Nonetheless, COVID-19 pandemic confronted us with a scenario where “fear has no face.” Now, it also involves close relationship partners, i.e., people who potentially are sources or recipients of care. This profoundly contrasts with a series of fundamental developmental achievements that make physical proximity the embodied prototype of psychological proximity. The individual undertakes a path in which the “known social other”/“unknown social other” dichotomy acts as an organizer of beliefs and attitudes, thus contributing to the construction of the Self as a distinct and separate entity from the Other. From a sensorineural point of view, the human baby is equipped to recognize and trustfully orient herself/himself toward primary figures of care and protection; it is precisely on this basis that trust is built in others and ourselves (Di Dio et al., 2019, 2020a,b; Manzi et al., 2020a,b). The so-called “anguish of the stranger” (Spitz, 1945; Schaffer, 1966) emerges around 8 months of age. It marks the distinction between the caregivers and all the others: before becoming a neutral agent that the child will observe and know, the “other” per se is perceived as scary (worthy of fear in other words). This step appears to be in line with the older child's behavior observed within the Strange Situation (a paradigm aimed at evaluating attachment; Ainsworth et al., 1978): the response of distress and fear toward the stranger, who is generally more accepted if the mother is at the child's presence, and the reactions toward whom are predicted by the security of the child's attachment to the mother. Later in life, the developing child can establish attachment bonds with other people in her/his life contexts: friends, schoolmates, relatives of the extended family, teachers, and educators in various contexts, from school to sports activities (Pianta, 1999). While the theoretical perspective of multiple attachments postulates that the widening of the “known social other” sphere is characterized by a differentiation of the functional roles played by multiple relationships, it maintains the fundamental developmental ability to identify the other as a “secure-safe social partner,” distinguishing him/her from the “risky-unsafe social partner.” The possibility to create multiple attachments prevents a series of developmental risks and acts as an enhancer of positive primary attachment relationships and as a vicarious protective factor in the conditions of relational affective fragility. Besides, not only are secure relationships with multiple figures—with the teacher, just to give an example—connected with the personal well-being within the affective sphere, but also with cognitive performance at school, as well as with socio-cognitive indexes like school climate, peer acceptance, and so on. In order to exert an enhancing-protective role, all these “others” (educators, teachers, relatives) have to be perceived as “besides me.” The physical sense of “besides” —in its literal meaning—anticipates in development, and continues to support in the life span, the metaphorical sense of the human experience of psychological closeness and proximity. And it is precisely the impossibility to fully get the chances offered by the different meanings of “besideness” (physical proximity and security/safeness) that is responsible for the erosion of the feeling of being protected from fear within the contexts of affective bonds. Although technology allows us to be connected even when physically separated, the experienced loneliness and isolation largely reported during COVID-19 may depend both on the technological inability to embody affective relationships and perhaps also on more or less implicit awareness that “the known social other” (also my caregiver, daughter-son-teacher-girlfriend/boyfriend-teacher, educator) could be dangerous for me. Consequently, the pervasive mood of close relationships is no longer that of security but rather a widespread sense of fuzzy fear (Furthermore, if people reflect on the possibility of being an active agent of contagion for their beloved ones, the basic emotion of fear should be added to the complex emotion of potential fuzzy guilt). So, if in-group/out-group dynamics—up to the attitudes toward the “stranger” in a geographical and political sense (Antonietti and Marchetti, 2020)—are the result of this primary articulation according to which “known-familiar” equals to reliable and “unknown-unfamiliar” equals to potentially dangerous (danger from which—phylogenetically and ontogenetically—the “known-familiar” is in charge of protecting us), the effect of the fuzziness of emotions, and especially of fear on mental health in a stressful situation like the one represented by the COVID-19 pandemic, can be easily imagined. In fact, the COVID-19 pandemic implies the possibility of indiscriminate contagion by anyone, including those closest to us in a psychic sense. Because of this, it undermines the dynamics depicted above by eliciting an unprecedented form of fear, in which the boundaries between safety and risk fall. If infected, it is necessary to adhere to the rule of indiscriminate social distancing from everyone. The same applies if a relative is infected. The work of mercy to “visit the sick” cannot be accomplished, just as it is impossible to extend the final farewell to those who left us forever. In a word, COVID-19 has completely changed the physiognomy of security/trust/danger/risk and fear, suddenly destroying a bond that evolution and ontogenetic development have taken a long time to build. The feelings of neglecting if not abandoning the beloved ones, or to be neglected if not abandoned by them to ensure the protective purposes of social distancing, are not easy to be managed from a psychological point of view; the experience of isolation, loneliness, and the worry of being forgotten are difficult to explain and to make comprehensible for children as well as the elderly. This is to say that the erosion of the foundations of the distinction between “known-familiar-safe/unknown-stranger-unsafe” could vary according to the developmental phases of the individual as well as the status of experts/novices. In terms of developmental phases, the cognitive, social, and affective resources typical of specific ages allow children to assimilate and elaborate differently information about the virus, its effects, and the dangers of proximity to beloved people. On the other end, if viewed from the perspective of expert/novices status, which is partially connected with the developmental phases, to have reliable information or real scientific knowledge on the spread of the virus could help to better manage the effect of the new form of fuzzy fear. Going back to the role played by robotics within the psychological framework briefly outlined here, the use of robots may change depending on a series of factors that only the contribution of psychologists may help to highlight. First of all, the “like me experience,” which represents the basis of acceptance/refusal of social robots, changes with age. Like the people's sense of people (to paraphrase Legerstee, 2005), also people's sense of social robots depends on the development, as well as the aims and contexts, of the robots' use (Marchetti et al., 2018). For these reasons, it is fundamental that the design of social robots meant to be deployed in situations of “fuzzy fear” like the one we are experiencing not only includes the purposes of assistance, companionship, or tutoring associated with medical regimens but also takes the real role of “fear-free” mediators of affective functions. In this way, robots do not become substitutes for close relationship partners from whom social distancing separates us, but act as relational bridges between those who are separated for health and safety reasons. As an effect of this rethinking the functions of social robots in emergency situations, some current negative attitudes toward social robots—from resistance and ambivalence up to the uncanny valley phenomenon (Mori, 1970; MacDorman and Ishiguro, 2006)—could significantly change. To pursue the goal of designing useful social robots for the psychological needs described here (i.e., coping with fuzzy fear and taking advantage of robots as affective mediators), a deep, psychologically driven afterthought will be needed around three basic axes of reflection. The first two axes are more general. The first one regards the psychological understanding of people involved in human–robot interactions during a sanitary emergency in terms of level of development, socio-demographic characteristics, and previous experience with social robots (see the experts/novices distinction above). Expectations and attitudes toward social robots may in fact change according to both development and expertise. The second axis regards the construction of social robots that are able not only to take into account the needs of their human partners but also to relate with the human agent in an understandable way. This represents an extremely important feature that every human would expect from the interactive experience. The literature on robotics calls it “transparency”/“explainability” (Holzinger et al., 2019), which would correspond to the experience of the Theory of Mind (Perner, 1991; Wellman et al., 2001) in the domain of human–human interaction. The third axis of reflection relates to a goal that we hope to achieve in a not too distant future. Specifically, it concerns the identification of the best way to devise social robots that are able to sensitively manage and respond to the behavior of a human partner with a possible acute temporary breakdown in the ability to scaffold the sense of emotional security—like some of us during this COVID-19 emergency—that is the very basis of Self construction.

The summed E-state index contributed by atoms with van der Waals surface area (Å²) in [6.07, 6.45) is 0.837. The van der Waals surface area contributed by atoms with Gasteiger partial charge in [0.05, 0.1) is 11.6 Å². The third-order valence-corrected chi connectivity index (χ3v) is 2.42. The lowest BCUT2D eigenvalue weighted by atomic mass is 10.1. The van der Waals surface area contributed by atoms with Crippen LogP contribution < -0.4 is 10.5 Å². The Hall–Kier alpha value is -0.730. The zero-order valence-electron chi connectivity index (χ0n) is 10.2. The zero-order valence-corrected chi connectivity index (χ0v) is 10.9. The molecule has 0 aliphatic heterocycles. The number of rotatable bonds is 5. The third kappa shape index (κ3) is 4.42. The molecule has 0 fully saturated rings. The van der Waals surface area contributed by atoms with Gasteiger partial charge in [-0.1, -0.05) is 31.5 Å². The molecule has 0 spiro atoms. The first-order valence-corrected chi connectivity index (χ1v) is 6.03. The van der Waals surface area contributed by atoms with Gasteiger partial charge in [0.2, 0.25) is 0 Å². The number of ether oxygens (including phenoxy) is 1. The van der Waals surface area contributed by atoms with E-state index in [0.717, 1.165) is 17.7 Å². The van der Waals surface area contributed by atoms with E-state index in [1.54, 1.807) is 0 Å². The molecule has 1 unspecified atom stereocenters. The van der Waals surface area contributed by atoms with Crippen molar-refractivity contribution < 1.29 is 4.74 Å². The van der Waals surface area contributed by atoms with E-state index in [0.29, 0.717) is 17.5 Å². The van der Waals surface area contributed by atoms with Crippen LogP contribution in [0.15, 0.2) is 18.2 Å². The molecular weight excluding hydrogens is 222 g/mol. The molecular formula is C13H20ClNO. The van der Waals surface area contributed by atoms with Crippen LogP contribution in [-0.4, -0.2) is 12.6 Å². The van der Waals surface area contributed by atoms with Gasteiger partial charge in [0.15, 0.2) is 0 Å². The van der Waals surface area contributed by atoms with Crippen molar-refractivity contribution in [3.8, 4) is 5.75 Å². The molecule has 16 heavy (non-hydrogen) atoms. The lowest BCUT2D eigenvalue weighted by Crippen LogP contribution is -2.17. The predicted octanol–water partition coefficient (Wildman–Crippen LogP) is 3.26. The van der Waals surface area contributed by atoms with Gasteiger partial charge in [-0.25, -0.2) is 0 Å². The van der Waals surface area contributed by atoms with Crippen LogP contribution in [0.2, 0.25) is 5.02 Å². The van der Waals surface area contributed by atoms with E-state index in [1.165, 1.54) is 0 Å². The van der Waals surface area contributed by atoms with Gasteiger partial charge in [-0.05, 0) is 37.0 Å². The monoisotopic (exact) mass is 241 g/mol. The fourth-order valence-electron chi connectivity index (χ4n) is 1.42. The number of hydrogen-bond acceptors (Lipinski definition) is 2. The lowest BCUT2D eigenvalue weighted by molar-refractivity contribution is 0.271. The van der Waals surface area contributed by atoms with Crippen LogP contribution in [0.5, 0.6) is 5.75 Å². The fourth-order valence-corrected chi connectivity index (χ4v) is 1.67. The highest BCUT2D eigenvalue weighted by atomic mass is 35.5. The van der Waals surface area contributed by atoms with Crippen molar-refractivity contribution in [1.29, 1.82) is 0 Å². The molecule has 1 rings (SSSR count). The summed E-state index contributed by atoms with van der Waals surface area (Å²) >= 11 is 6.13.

The theoretical reflections discussed in this Opinion reread therefore the question of fear in the light of a danger that poses new questions and that, as is suggested, leads to rethinking particular psychological and social dynamics. In reading the new relational dynamics hypothesized in the present work, from which the robot is spared, COVID-19 pandemics added novelty to the physiognomy of fear, which (unlike anxiety) is an emotion linked to objects and situational antecedents, and which may therefore be affected by the nature of its objects at the level of subjective experiences, behavioral reactions, as well as coping strategies. These theoretical suggestions may enrich knowledge from an interdisciplinary perspective, such as robotics and psychology, providing important starting points for future research by emphasizing which psychological components should be investigated in people interacting with robots. An example is the perception of in-group/out-group, as well as the components of fear that, in our opinion, are mitigated toward robots in the specific COVID-19 situation, which forces us to adapt to the inclusion of new social agents devoted to care assistance.